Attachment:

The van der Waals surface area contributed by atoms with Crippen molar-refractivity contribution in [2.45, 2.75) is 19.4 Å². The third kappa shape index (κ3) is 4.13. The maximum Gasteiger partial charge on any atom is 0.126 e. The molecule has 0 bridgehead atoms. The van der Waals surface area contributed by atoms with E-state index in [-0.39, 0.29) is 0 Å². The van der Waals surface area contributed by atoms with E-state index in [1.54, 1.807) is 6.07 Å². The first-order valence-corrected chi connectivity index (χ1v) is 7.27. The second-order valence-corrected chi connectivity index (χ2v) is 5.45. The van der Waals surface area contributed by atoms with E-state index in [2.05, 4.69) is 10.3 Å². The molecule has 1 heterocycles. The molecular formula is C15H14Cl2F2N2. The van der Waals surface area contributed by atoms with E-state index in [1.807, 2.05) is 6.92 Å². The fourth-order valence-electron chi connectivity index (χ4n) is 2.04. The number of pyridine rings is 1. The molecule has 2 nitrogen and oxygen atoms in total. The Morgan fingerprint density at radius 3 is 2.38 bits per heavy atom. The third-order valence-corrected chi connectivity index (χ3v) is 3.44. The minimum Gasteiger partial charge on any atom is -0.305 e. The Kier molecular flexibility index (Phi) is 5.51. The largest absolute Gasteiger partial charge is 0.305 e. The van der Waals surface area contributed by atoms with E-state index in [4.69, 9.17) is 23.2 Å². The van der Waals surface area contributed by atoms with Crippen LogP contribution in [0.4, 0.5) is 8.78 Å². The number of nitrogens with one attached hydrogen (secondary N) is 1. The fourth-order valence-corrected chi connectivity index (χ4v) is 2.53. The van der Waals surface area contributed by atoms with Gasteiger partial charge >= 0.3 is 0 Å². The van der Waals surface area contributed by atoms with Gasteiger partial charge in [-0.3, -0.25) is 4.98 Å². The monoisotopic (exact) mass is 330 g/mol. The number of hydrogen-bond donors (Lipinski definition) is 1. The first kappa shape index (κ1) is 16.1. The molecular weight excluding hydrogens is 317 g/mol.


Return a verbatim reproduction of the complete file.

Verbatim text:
The van der Waals surface area contributed by atoms with Crippen molar-refractivity contribution in [2.45, 2.75) is 19.4 Å². The third kappa shape index (κ3) is 4.13. The maximum Gasteiger partial charge on any atom is 0.126 e. The molecule has 0 bridgehead atoms. The van der Waals surface area contributed by atoms with E-state index in [-0.39, 0.29) is 0 Å². The van der Waals surface area contributed by atoms with E-state index in [1.54, 1.807) is 6.07 Å². The first-order valence-corrected chi connectivity index (χ1v) is 7.27. The second-order valence-corrected chi connectivity index (χ2v) is 5.45. The van der Waals surface area contributed by atoms with E-state index in [2.05, 4.69) is 10.3 Å². The molecule has 1 heterocycles. The molecular formula is C15H14Cl2F2N2. The van der Waals surface area contributed by atoms with E-state index in [1.807, 2.05) is 6.92 Å². The fourth-order valence-electron chi connectivity index (χ4n) is 2.04. The number of pyridine rings is 1. The molecule has 2 nitrogen and oxygen atoms in total. The Morgan fingerprint density at radius 3 is 2.38 bits per heavy atom. The third-order valence-corrected chi connectivity index (χ3v) is 3.44. The minimum Gasteiger partial charge on any atom is -0.305 e. The Kier molecular flexibility index (Phi) is 5.51. The largest absolute Gasteiger partial charge is 0.305 e. The van der Waals surface area contributed by atoms with E-state index in [4.69, 9.17) is 23.2 Å². The van der Waals surface area contributed by atoms with Crippen LogP contribution in [0.4, 0.5) is 8.78 Å². The number of nitrogens with one attached hydrogen (secondary N) is 1. The fourth-order valence-corrected chi connectivity index (χ4v) is 2.53. The van der Waals surface area contributed by atoms with Gasteiger partial charge >= 0.3 is 0 Å². The van der Waals surface area contributed by atoms with Gasteiger partial charge in [-0.3, -0.25) is 4.98 Å². The monoisotopic (exact) mass is 330 g/mol. The number of hydrogen-bond donors (Lipinski definition) is 1. The first kappa shape index (κ1) is 16.1. The molecular weight excluding hydrogens is 317 g/mol.